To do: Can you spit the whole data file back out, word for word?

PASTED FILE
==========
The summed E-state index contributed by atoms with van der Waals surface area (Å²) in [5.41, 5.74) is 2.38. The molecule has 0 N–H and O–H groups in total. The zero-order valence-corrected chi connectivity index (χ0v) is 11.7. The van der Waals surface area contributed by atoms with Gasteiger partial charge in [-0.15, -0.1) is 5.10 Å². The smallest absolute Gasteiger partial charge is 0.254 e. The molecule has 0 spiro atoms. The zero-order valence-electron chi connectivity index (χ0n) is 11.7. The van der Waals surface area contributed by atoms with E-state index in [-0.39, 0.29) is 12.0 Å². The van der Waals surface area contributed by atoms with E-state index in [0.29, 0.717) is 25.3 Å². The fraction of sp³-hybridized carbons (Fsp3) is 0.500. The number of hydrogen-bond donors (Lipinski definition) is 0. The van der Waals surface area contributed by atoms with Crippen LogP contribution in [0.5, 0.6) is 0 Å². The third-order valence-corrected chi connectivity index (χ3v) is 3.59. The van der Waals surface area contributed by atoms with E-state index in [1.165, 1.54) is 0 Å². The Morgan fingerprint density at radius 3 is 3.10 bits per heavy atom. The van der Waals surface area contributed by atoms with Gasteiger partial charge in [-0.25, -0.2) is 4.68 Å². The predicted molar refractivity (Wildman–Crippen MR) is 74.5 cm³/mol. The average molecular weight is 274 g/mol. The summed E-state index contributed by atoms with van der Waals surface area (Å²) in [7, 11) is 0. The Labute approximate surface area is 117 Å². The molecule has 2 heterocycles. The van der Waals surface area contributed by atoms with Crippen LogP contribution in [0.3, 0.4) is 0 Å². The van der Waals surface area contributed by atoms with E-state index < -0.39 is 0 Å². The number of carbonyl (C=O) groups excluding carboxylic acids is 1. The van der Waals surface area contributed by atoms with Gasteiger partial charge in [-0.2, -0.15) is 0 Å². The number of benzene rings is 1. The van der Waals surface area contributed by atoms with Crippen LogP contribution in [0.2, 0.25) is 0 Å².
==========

The summed E-state index contributed by atoms with van der Waals surface area (Å²) in [5.41, 5.74) is 2.38. The molecule has 0 N–H and O–H groups in total. The zero-order valence-corrected chi connectivity index (χ0v) is 11.7. The van der Waals surface area contributed by atoms with Gasteiger partial charge in [-0.15, -0.1) is 5.10 Å². The smallest absolute Gasteiger partial charge is 0.254 e. The molecule has 0 spiro atoms. The zero-order valence-electron chi connectivity index (χ0n) is 11.7. The van der Waals surface area contributed by atoms with E-state index in [-0.39, 0.29) is 12.0 Å². The van der Waals surface area contributed by atoms with E-state index in [0.29, 0.717) is 25.3 Å². The fraction of sp³-hybridized carbons (Fsp3) is 0.500. The number of hydrogen-bond donors (Lipinski definition) is 0. The van der Waals surface area contributed by atoms with Crippen LogP contribution in [0.5, 0.6) is 0 Å². The third-order valence-corrected chi connectivity index (χ3v) is 3.59. The van der Waals surface area contributed by atoms with E-state index in [1.165, 1.54) is 0 Å². The Morgan fingerprint density at radius 3 is 3.10 bits per heavy atom. The van der Waals surface area contributed by atoms with Gasteiger partial charge in [-0.25, -0.2) is 4.68 Å². The predicted molar refractivity (Wildman–Crippen MR) is 74.5 cm³/mol. The average molecular weight is 274 g/mol. The summed E-state index contributed by atoms with van der Waals surface area (Å²) in [7, 11) is 0. The Labute approximate surface area is 117 Å². The molecule has 2 heterocycles. The van der Waals surface area contributed by atoms with Crippen LogP contribution in [0.3, 0.4) is 0 Å². The van der Waals surface area contributed by atoms with E-state index < -0.39 is 0 Å². The number of carbonyl (C=O) groups excluding carboxylic acids is 1. The van der Waals surface area contributed by atoms with Gasteiger partial charge in [-0.2, -0.15) is 0 Å². The number of benzene rings is 1. The van der Waals surface area contributed by atoms with Crippen LogP contribution in [0.2, 0.25) is 0 Å².